What is Eczema?
Eczema is an extremely common skin condition. According to the National Eczema Foundation, around 30 million Americans suffer from some form of the condition.
In this article, we discuss all you need to know about eczema, including its symptoms, causes and treatment options.
The word eczema comes from the Greek language and means “to bubble over.” It is also known as dermatitis, with derma meaning “skin” and “itis” meaning “inflammation.”
These two names both describe this condition very accurately. It is an inflammatory condition of the skin, which causes patches of redness, itching and sometimes pain.
The Different Types
There are many different types of eczema and they all have slightly different symptoms:
- Contact dermatitis is a type which is triggered by exposure to a particular substance. The immune system recognizes this substance as a threat, triggering an inflammatory response.
- Dyshidrotic eczema is a type which causes blisters to form on the palms of the hands and soles of the feet.
- Nummular eczema, also known as discoid eczema, causes circular patches of inflamed skin. These can become itchy, scaly and crusty.
- Stasis eczema, also known as varicose eczema, tends to occur on the lower legs. It is the result of a circulatory problem.
- Neurodermatitis is a type of eczema which causes scaly patches on the head, forearms and lower legs. It can be extremely itchy.
- Seborrheic eczema tends to affect the scalp. It can cause itchy, scaly patches and dandruff.
However, the most common type by far is atopic eczema. When people talk about eczema, they are usually referring to this particular form of the condition.
The symptoms can range from mild to extremely severe. They may affect small, isolated parts of the body or be more widespread, covering large areas of skin.
The most common eczema symptoms include:
- Dry or scaly skin
Although the condition is not an infectious disease (it cannot be passed onto others), it can increase the risk of infections in the affected areas. Skin infections may require treatment with antibiotics. Therefore, you should see your physician if any of the following symptoms occur:
- Worsening of normal symptoms
- Weeping or oozing skin
- Yellow crusty patches or yellow spots
- Pain or soreness
Symptoms can come and go over time. Some people who develop the condition during childhood find that their symptoms improve by the time they reach adulthood. However, some people experience eczema flare-ups throughout their lives.
What Causes Eczema?
Atopic eczema tends to occur in people whose immune systems are overly sensitive. These patients often suffer from conditions like asthma and allergies alongside their eczema. The condition often runs in families and genetics is one of the biggest risk factors.
Some possible causes of flare-ups include:
- Using products which irritate the skin (detergents, toiletries)
- Wool clothing or synthetic fibers
- Food intolerances
- Cold or damp weather
- Excessive sweating
- Hormones (many women find their eczema changes throughout their menstrual cycle)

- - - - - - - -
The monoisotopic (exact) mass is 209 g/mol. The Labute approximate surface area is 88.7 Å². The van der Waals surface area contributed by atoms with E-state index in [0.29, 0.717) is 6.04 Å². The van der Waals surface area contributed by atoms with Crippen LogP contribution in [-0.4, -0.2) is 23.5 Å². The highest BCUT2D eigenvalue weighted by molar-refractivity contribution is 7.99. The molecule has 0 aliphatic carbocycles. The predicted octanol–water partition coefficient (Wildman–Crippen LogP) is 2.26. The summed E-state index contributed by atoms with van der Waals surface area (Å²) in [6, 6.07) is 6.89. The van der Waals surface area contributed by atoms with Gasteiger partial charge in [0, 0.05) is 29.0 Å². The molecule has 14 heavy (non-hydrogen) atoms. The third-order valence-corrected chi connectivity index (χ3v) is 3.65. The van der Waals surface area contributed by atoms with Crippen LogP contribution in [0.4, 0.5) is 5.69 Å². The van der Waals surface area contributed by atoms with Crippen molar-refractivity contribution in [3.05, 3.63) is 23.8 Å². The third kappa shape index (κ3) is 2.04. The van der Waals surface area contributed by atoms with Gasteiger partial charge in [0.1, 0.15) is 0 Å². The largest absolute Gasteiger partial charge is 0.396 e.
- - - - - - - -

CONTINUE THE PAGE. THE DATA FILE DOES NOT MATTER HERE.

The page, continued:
One of the best ways to manage the symptoms is to identify any triggers and avoid them as much as possible.
Eczema Treatment Options
There is currently no cure, but there are several treatment options which can help to manage its symptoms.
Emollients are products which are designed to lock moisture into the skin. They come in the form of ointments, creams and lotions.
Ointments are the greasiest and are suitable for areas of very dry skin. Lotions are the least greasy and are suitable for applying to larger areas. Creams are somewhere in between the two. Some emollients can also be added to bath water or used as a soap substitute.
It is essential that anybody with eczema applies an emollient several times a day, even when they are not experiencing symptoms. They help to prevent dryness, itching and keep eczema symptoms at bay.
Corticosteroids, such as hydrocortisone, are available as creams and ointments which can be applied to inflamed skin. They should only be used for short periods as long-term use can increase the risk of side effects, including thinning skin, changes in skin color, acne and increased hair growth.
The best time to apply corticosteroids is at least 30 minutes after applying emollient, or at a different time of day. Continue use for 48 hours after the symptoms clear to tackle any residual inflammation.
Oral corticosteroids are also available, but doctors usually only prescribe these in extreme cases.
Drugs such as pimecrolimus and tacrolimus may be useful if other treatments have not been effective. They work by inhibiting activity in the immune system.
Some people use antihistamines to reduce the itching. They may cause drowsiness and are especially helpful for people whose itching keeps them awake at night. However, they should be used with caution by anyone who is driving or operating machinery.
If other treatments have failed, your dermatologist may recommend phototherapy. This treatment uses UVA and UVB rays to relieve the symptoms.
Some patients find natural remedies for eczema helpful. These include herbal medicines and treatments such as acupuncture. However, there is limited evidence to support their use.
Living With the Skin Condition
In addition to the above treatments, there are several steps that patients can take to reduce the risk of flare-ups. These include the following:
- Bathe in lukewarm water and apply an emollient immediately afterwards
- Use a towel to gently pat yourself dry rather than rubbing vigorously
- Try to resist scratching itchy skin and rub it gently instead
- Keep fingernails short
- Wear cotton gloves at night to prevent scratching
- Identify and avoid any triggers (detergents, soap, foods)
By making these simple changes and applying emollient frequently, it is usually possible to manage symptoms naturally and reduce the need for further treatment.